The Organization for Security and Co-operation in Europe (OSCE) will be left without leadership at the end of the week after the breakdown of diplomatic talks, diplomats said Tuesday.
On Monday, the 57 member countries could not agree to extend the terms of four top officials until successors are chosen at a ministerial meeting in December.
Secretary-General Thomas Greminger is now set to leave his post on Saturday in Vienna, along with Ingibjorg Solrun Gisladottir, who heads the organization's election monitoring and pro-democracy work; Harlem Desir, the OSCE media freedom watchdog; and Lamberto Zannier, who monitors national minorities.
The diplomatic logjam was triggered as Azerbaijan and Tajikistan blocked the reappointment of the Frenchman Desir, who had repeatedly criticized the situation in both countries.
Tajikistan and Turkey also opposed a second term for Icelands' Gisladottir.
Efforts to extend their terms until December as an interim solution also failed.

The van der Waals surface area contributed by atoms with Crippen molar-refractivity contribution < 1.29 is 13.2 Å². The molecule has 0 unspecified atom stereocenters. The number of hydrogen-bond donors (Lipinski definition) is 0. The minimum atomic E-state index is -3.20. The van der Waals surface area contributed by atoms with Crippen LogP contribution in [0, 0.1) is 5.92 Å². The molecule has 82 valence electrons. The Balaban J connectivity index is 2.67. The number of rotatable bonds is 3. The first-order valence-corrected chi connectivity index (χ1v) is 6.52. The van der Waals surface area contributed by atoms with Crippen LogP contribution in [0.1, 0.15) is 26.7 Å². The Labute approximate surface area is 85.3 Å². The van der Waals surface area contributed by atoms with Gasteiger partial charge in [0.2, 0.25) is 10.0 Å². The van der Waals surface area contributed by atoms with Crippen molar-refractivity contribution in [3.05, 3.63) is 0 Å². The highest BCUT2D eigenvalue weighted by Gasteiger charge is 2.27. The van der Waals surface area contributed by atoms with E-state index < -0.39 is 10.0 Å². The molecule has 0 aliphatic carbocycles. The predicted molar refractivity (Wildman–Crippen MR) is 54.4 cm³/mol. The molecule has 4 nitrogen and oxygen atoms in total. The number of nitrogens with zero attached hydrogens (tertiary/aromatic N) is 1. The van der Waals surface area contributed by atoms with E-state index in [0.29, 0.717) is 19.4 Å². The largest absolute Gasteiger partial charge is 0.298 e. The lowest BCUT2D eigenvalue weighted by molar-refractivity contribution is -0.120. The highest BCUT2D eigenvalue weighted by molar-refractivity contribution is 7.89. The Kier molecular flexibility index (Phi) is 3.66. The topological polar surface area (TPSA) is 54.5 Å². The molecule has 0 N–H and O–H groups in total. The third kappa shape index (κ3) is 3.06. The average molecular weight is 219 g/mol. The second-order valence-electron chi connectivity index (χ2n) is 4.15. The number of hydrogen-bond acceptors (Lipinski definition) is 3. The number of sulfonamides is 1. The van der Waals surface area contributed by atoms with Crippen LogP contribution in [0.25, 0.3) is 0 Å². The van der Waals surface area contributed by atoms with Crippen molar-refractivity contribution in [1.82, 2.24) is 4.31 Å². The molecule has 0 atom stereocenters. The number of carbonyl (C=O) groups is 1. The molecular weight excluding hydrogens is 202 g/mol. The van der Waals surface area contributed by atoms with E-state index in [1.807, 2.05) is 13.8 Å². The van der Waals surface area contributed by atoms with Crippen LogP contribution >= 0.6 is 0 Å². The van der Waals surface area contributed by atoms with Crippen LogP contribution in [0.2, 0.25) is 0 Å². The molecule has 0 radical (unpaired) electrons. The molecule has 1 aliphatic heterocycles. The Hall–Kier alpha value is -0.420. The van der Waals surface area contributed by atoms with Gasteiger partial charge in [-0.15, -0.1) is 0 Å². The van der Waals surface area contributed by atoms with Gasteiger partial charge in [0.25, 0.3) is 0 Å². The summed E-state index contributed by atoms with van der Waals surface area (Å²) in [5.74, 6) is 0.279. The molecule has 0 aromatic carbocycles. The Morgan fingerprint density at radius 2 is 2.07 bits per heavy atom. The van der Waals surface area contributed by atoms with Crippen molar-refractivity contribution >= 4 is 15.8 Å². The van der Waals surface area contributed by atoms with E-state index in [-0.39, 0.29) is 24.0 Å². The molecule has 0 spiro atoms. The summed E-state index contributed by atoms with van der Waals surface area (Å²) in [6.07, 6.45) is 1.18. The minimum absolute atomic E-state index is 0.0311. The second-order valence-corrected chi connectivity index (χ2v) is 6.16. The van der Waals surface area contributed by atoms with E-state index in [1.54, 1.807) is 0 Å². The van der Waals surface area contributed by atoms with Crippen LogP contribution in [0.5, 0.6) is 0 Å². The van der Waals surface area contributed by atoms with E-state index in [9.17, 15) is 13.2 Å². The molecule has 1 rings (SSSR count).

"The OSCE is confronted with an institutional crisis," the Swiss Foreign Affairs Department warned in a statement.
While the OSCE secretariat in Vienna and Gisladottir's office in Warsaw will likely be led by senior OSCE officials in the coming months, the work of the media freedom and minority representatives cannot be fully taken over by their respective teams, according to the organization's rules.
"Nothing will stop, but it will definitely weaken the organization," a diplomat told DPA, requesting anonymity. "It's a big mess."
The OSCE's 57 member states are from Europe, Central Asia and North America.
Turkey headed the Forum for Security Cooperation from January to April 2020.
The forum, which works to increase military security and stability in Europe, is one of the OSCE's two main regular decision-making bodies.
The forum's chairmanship rotates among the OSCE participating states, with each state holding the chairmanship for four months.